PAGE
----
Pets at Christmas: a festive guide to keeping cats and dogs happy and healthy

The Christmas markets are now in full swing across Europe and the shops are full of all the traditional treats of the season. Many pet owners, put a special cat and/or dog is probably at the top of their Christmas list – but as well as considering how to spoil your furry companion with a gift, it’s also important to think about how to keep your cat or dog happy, healthy and safe at this time of year too.

Deck the halls with safety in mind

Across Europe, it is traditional to decorate your home at Christmas time, with some families preferring natural decorations such as a fir tree, holly, mistletoe and winter foliage, while others opt for tinsel and synthetic decorations.

Whichever option you choose, remember that it will alter your pet’s environment and they may find this distressing. Many humans love the smell of pine needs, citrus and cinnamon that Christmas brings, but our pets’ sense of smell is very sensitive and they may not be quite so keen on the Christmas environment smelling so different from the home they know. It’s a good idea to bring decorations in gradually over a few days so that your pet can get used to the changes, or to keep the festive additions to a minimum in one room, so that your pet has a familiar environment to escape to if they wish.

For synthetic decorations, it’s important to know your own pet and their usual behaviours. If there is a risk that your dog may chew or swallow tinsel or baubles, you may need to think carefully about which decorations you have within reach of your pet.

Candles are another hazard; they need to be limited to locations where your pets cannot accidentally burn themselves or knock the candle over. Sweet smelling candles with festive scents such as gingerbread and mulled wine might be very appealing to curious pets, so it’s a good idea to be vigilant, observe your pet’s behaviour and take action if your candle is likely to be a pet hazard.

If this is your pet’s first Christmas, take extra care, particularly when it comes to your Christmas tree. Your cat or dog may try to attack your tree, climb it, eat it, or hide behind it – again, being responsive to your pet’s reaction is the key to balancing your traditions with their needs.

Food for festive thought

The special foods we enjoy at Christmas are a big part of the celebrations, and often that includes a little over-indulgence in our favourite treats. While the consequences of too much of a good thing might mean a few extra sessions at the gym for us, it can have much more serious consequences for our pets. Try to avoid giving them too many left overs, particularly if you’ve been eating rich foods with lots of saturated fats, salt and sauces. And remember to be cautious about giving your dog any bones from your festive meals – poultry bones are particularly dangerous as a choking hazard but any bone can splinter or chip, which could be harmful to your dog. If you want to share your Christmas feast with your pet, it is best to set aside a small amount that they can enjoy in their usual bowl avoiding too much fat or foods such as garlic and roast potatoes that can upset their stomachs.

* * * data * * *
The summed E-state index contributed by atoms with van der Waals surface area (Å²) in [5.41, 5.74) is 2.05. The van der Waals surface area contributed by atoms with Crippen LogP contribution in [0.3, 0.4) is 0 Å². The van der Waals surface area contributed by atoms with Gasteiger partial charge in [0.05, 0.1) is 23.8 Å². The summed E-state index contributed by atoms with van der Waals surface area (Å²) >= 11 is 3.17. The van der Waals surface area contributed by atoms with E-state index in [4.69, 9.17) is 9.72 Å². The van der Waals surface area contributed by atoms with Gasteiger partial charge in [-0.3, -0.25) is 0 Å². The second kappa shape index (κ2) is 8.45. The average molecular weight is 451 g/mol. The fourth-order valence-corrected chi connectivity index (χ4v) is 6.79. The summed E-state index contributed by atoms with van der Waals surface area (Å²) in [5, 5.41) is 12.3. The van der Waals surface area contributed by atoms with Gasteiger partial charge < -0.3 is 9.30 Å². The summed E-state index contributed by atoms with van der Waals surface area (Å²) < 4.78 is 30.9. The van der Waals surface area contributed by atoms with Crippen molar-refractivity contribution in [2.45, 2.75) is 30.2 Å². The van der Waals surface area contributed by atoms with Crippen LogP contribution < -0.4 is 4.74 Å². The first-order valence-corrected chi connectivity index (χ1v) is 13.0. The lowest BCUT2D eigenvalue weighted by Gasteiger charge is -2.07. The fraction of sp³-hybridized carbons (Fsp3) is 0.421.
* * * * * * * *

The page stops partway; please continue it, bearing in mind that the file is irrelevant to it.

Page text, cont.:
It’s important to be vigilant about other festive treats that may be harmful to pets too – particularly dogs for whom chocolate and grapes (or any dried fruit made from grapes) are particularly harmful. This includes making sure there are no gift-wrapped boxes of chocolates left under the tree or advent calendars within reach of your dog. Make sure that any chocolates hanging on the Christmas tree are also positioned high enough that your dog cannot jump up to reach them. Lots of Christmas celebration foods contain raisins and sultanas – from mince pies and Christmas cake in the UK and Ireland, through to German stollen and Italian panettone – so be mindful of any festive foods left unsupervised on kitchen worktops or coffee tables; dogs are opportunists and just a small amount can be very harmful.

Finally, think carefully about the amount of pet treats you offer your cat or dog at Christmas. As members of the family, we like to indulge them with their favourite foods, but too much of a good thing is bad for them, especially when extra calories are combined with disrupted routines and less exercise. Consider other gifts for your pet – a new toy or blanket perhaps.

Making time for pets at Christmas

For many of us, Christmas is a busy time when we catch up with friends and family, enjoy events and welcome visitors. For our pets, it’s a break in routine that can mean strangers coming and going, changes in routine and less focus on them. The busy festive period can make your pets feel stressed, so you may want to consider selecting pet foods specifically formulated to calm pets or purchase one of the many calming products or supplements available for cats and dogs.

The most precious gift you can give your pet this Christmas is time to show them affection and reassure them that they are still a treasured part of their family. Familiar routines, regular food at normal mealtimes and time with you are all part of helping them relax, whatever the festive season brings.